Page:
We found no instances of forced overtime and employees confirmed in interviews that they could decline overtime requests without penalty. We did, however, find that employees worked longer hours than permitted by our Code of Conduct, which limits normal workweeks to 60 hours and requires at least one day off each week. We reviewed seven months of records from multiple shifts of different productions lines and found that the weekly limit was exceeded 35% of the time and employees worked more than six consecutive days 25% of the time. Although our Code of Conduct allows overtime limit exceptions in unusual circumstances, we believe in the importance of a healthy work-life balance and found these percentages to be excessive.

So, working more than 6 days a week and more than 60 hours per week jeopardizes an employee’s ‘work-life balance”? Wow.

Amazing grace

2006/08/13 at 21:35

A while back, I wrote about an experience I had in the grocery store. But this grocery-store story is amazing.

Money, money, money, continued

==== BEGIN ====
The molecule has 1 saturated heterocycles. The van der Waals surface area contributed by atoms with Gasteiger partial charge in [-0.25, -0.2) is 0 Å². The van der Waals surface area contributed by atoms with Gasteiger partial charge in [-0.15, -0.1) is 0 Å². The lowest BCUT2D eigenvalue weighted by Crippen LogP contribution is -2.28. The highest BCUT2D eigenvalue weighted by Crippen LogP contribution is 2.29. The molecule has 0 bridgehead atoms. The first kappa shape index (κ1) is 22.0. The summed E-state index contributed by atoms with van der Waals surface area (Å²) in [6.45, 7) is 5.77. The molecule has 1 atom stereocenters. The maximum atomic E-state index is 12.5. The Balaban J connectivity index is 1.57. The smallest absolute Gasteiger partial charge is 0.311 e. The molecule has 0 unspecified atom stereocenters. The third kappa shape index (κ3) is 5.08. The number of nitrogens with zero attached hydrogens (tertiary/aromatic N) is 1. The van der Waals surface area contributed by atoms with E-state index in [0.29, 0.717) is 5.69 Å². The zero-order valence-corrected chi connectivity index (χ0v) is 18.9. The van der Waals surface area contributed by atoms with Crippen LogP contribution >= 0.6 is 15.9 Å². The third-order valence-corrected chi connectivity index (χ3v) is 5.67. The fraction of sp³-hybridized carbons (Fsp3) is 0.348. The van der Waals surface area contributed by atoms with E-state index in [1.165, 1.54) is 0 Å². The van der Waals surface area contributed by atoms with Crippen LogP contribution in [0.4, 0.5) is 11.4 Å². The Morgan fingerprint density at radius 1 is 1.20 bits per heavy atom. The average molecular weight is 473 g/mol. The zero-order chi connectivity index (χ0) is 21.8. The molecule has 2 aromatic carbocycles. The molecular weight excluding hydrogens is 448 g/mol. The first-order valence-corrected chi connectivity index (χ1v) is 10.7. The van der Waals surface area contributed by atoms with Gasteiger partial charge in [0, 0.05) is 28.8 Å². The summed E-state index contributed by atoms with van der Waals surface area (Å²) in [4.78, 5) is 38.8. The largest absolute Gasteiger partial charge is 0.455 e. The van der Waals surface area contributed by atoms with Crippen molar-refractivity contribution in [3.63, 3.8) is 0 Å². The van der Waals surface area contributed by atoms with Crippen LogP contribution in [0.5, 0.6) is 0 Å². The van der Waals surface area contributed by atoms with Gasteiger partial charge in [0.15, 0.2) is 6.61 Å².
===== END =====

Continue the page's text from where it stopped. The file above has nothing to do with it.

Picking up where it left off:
2006/07/31 at 21:23

Over at slacktivist, Fred has another post about wealth (see my earlier post). While reading the comments to Fred’s latest post, I was reminded of an experience I had a couple of years ago.
One evening, I stopped on my way home from work at the local grocery store to grab a couple of items. As I was waiting to check out, I noticed that the couple at the register were doing something I didn’t immediately recognize. I started to pay attention and realized that they were checking the balance on their EBT card. The cashier told them their balance was less than three dollars. Then the woman dug in her purse and came up with two or three dollars. They ended up putting back part of their intended $5 purchase and paying with the couple of dollars that they had on them. It suddenly dawned on me that this was all the money they had to their names.
We’ve certainly had to budget carefully and do with less to make it from paycheck to paycheck sometimes. After doing the checkbook, I’ve said to Katie numerous times, “We’re broke until payday”, but, I realize, not broke like the couple in H.E.B. I have little idea what this couple’s life is like. It makes me grateful for the blessings that I have and I try to keep in mind how fortunate I am.

The wastefulness of fund raising

2006/07/24 at 11:53

I’ve recently started reading several good economics blogs. Via one of those blogs, I ran across this post about the economics of charity races: